Thursday’s trip made apparent the complex nature of Iraq’s war effort. So far it has heavily relied on the Shiite militias, who are powerfully motivated by ISIS’s belief that Shiites are apostates who deserve death. But the militias’ involvement carries a risk of further inflaming sectarian tensions that ISIS has exploited — as has already happened in some places where Sunni residents have reported abuse or summary executions by the militias.
Officials said that as many as 5,000 local Sunnis had joined the counteroffensive for Tikrit. But Mr. Jabri, the artillery commander, and other militia leaders said their main function was not fighting, but providing intelligence and basic guidance to the militia fighters, who are mostly from Baghdad and southern Iraq and do not know the area.
Even as militia leaders declared that they were inseparable from the Iraqi state, the Shiite identity of the combined forces marching on Tikrit was on vivid display — jarring in an area long known as a Sunni stronghold.
The tour convoy began at the Badr Organization’s headquarters in Baghdad. There, over a breakfast of bread dipped in tahini, fighters embraced visiting clerics and recounted missions to Syria to defend the shrine of Sayeda Zeinab, holy to Shiites.
The fighters showed enthusiasm, expressed in both patriotic and religious terms. Many said they had left jobs to volunteer in the militia after Grand Ayatollah Ali al-Sistani, Iraq’s most senior Shiite cleric, called on all Iraqis to join the effort.
Vehicles were draped with the Badr flag and Shiite slogans. Religious battle songs blared from a sound system atop a bus; on its rear window, “God is Great” was spray-painted in pink.
The first stop along the road was Samarra, a mixed Sunni-Shiite city that was once a hub of Sunni insurgents fighting the Americans. Qaeda insurgents bombed a revered Shiite shrine there in 2006, provoking years of tit-for-tat sectarian attacks. Its dome, now half-rebuilt, glimmers gold beneath a scaffolding, and towering portraits of the Shiite imams Hussein and Ali now stand in a main traffic circle.
At federal police headquarters, there was a spread of grilled fish served beside Samarra’s reservoir, as the smoke of battle rose in the distance.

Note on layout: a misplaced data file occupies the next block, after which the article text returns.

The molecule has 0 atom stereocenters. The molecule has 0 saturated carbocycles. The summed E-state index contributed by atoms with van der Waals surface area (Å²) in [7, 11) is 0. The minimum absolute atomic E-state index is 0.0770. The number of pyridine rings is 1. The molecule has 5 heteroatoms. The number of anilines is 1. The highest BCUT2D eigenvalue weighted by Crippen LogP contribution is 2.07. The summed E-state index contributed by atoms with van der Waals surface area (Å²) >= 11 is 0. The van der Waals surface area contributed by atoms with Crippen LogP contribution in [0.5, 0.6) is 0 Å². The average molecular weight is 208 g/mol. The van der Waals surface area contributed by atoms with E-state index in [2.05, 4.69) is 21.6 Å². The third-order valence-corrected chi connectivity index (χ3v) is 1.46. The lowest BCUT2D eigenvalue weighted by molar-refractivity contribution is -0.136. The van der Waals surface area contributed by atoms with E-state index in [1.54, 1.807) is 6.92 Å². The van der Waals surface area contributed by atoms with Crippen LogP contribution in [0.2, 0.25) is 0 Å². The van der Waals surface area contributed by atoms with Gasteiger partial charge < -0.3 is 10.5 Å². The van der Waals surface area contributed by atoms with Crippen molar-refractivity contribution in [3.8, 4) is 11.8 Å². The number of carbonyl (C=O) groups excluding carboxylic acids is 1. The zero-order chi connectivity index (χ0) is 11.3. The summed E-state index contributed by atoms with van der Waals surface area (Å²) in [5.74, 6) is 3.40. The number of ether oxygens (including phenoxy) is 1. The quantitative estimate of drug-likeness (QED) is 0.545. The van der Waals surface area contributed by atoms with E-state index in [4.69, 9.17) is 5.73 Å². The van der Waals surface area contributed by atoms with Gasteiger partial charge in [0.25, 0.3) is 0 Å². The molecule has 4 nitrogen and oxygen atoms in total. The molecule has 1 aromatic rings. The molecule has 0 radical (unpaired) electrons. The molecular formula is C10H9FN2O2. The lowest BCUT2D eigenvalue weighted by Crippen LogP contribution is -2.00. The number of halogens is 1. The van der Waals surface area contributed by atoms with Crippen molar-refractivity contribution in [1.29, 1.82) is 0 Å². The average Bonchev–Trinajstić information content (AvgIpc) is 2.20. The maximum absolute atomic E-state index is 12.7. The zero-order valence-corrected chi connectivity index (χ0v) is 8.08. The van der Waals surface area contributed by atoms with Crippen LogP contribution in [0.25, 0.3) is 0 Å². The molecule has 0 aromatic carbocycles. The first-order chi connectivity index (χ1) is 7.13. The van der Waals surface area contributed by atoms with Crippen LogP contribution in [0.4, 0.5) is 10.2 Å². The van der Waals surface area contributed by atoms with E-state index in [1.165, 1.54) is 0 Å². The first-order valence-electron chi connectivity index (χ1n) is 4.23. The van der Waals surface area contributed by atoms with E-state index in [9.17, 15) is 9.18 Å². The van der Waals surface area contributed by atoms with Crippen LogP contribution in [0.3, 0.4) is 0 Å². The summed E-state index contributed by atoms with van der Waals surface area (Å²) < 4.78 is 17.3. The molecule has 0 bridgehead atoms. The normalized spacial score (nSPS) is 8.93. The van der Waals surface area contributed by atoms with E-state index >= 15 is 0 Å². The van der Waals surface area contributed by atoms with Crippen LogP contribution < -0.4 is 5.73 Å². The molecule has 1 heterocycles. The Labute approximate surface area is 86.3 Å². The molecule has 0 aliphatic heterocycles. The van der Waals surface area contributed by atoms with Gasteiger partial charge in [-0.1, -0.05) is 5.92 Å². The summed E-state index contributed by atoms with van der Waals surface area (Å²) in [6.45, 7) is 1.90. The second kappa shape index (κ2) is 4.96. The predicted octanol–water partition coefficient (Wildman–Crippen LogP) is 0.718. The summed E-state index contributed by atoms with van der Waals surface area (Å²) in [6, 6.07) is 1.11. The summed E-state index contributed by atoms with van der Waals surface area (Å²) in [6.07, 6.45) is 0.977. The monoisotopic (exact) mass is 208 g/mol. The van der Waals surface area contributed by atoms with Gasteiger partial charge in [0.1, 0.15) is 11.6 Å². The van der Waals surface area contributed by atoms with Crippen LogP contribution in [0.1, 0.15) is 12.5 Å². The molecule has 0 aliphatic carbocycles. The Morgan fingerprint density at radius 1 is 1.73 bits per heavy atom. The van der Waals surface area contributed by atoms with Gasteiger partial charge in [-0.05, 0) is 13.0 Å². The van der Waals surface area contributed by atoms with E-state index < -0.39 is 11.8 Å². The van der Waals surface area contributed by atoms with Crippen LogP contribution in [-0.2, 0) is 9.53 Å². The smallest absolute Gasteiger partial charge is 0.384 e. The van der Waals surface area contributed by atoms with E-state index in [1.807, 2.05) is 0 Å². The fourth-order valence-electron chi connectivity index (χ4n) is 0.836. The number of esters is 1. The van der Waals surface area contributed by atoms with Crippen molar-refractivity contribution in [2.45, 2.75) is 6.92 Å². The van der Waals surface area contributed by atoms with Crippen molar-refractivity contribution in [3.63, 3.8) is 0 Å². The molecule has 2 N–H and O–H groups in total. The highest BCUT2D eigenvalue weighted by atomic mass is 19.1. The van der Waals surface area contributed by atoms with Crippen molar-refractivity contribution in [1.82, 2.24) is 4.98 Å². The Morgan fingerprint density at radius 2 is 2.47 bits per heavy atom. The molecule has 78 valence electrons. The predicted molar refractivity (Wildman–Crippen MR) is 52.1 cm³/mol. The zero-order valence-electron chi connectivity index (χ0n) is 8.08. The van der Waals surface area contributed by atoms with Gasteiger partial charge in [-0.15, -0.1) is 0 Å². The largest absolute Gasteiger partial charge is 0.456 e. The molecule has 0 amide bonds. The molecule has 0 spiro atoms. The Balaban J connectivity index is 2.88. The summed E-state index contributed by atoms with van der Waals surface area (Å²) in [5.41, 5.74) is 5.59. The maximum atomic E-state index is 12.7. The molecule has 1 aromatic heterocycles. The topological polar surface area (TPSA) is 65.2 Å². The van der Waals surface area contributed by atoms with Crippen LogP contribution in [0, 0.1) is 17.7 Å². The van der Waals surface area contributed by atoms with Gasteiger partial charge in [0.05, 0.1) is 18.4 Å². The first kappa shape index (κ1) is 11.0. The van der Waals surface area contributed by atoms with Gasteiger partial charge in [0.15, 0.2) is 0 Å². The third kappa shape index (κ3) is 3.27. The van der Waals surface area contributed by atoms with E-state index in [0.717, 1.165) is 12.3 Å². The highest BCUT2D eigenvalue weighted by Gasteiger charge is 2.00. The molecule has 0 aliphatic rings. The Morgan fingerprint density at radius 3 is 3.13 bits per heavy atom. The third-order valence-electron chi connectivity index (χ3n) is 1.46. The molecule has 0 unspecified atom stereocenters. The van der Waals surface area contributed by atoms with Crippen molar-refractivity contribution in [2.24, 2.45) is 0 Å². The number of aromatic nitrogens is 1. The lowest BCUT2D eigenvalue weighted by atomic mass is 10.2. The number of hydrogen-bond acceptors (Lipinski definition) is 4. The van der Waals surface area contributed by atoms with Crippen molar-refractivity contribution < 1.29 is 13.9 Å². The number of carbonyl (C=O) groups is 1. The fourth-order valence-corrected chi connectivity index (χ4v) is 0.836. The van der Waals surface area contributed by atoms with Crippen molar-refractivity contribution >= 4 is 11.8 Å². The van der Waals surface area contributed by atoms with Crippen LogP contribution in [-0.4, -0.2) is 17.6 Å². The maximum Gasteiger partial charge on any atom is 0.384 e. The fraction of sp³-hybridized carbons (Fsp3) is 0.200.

Many villages along the road seemed nearly empty, except for a few residents and shepherds who cautiously approached checkpoints on foot, holding white flags. The tour provided no time to talk to local Sunnis. But some said in separate interviews that they supported the effort and even the militias.
“They left their provinces to help us,” said Saleem al-Jabouri, 28, a government employee. “No one else has helped to liberate our areas, not even our tribal neighbors.”
At the edge of Tikrit, a blocked road marked the beginning of Islamic State territory. Militiamen worked a base that looked out on the city and Saddam’s palaces, once occupied by American soldiers, and more recently by ISIS.
At the base, Nizar al-Asadi, a militia member and engineer, compared the war effort to the battles of Imam Hussein 1400 years ago, adding, “His history is repeating itself.”
“Iraq is defending the whole world,” he said. “Your freedom is assured as long as you are with us.
Pope says world’s many conflicts amount to piecemeal World War Three
Islam is at War with the Oldest Religions
Ancient communities will soon be gone as ISIS murders “infidels”.
The Islamic State is failing at being a state
In Raqqa, Syria, where airstrikes have damaged buildings and infrastructure, observers say the Islamic State doesn’t have enough expertise to effectively provide services and govern the city. (Nour Fourat/Reuters)
By Liz Sly December 25 at 1:45 PM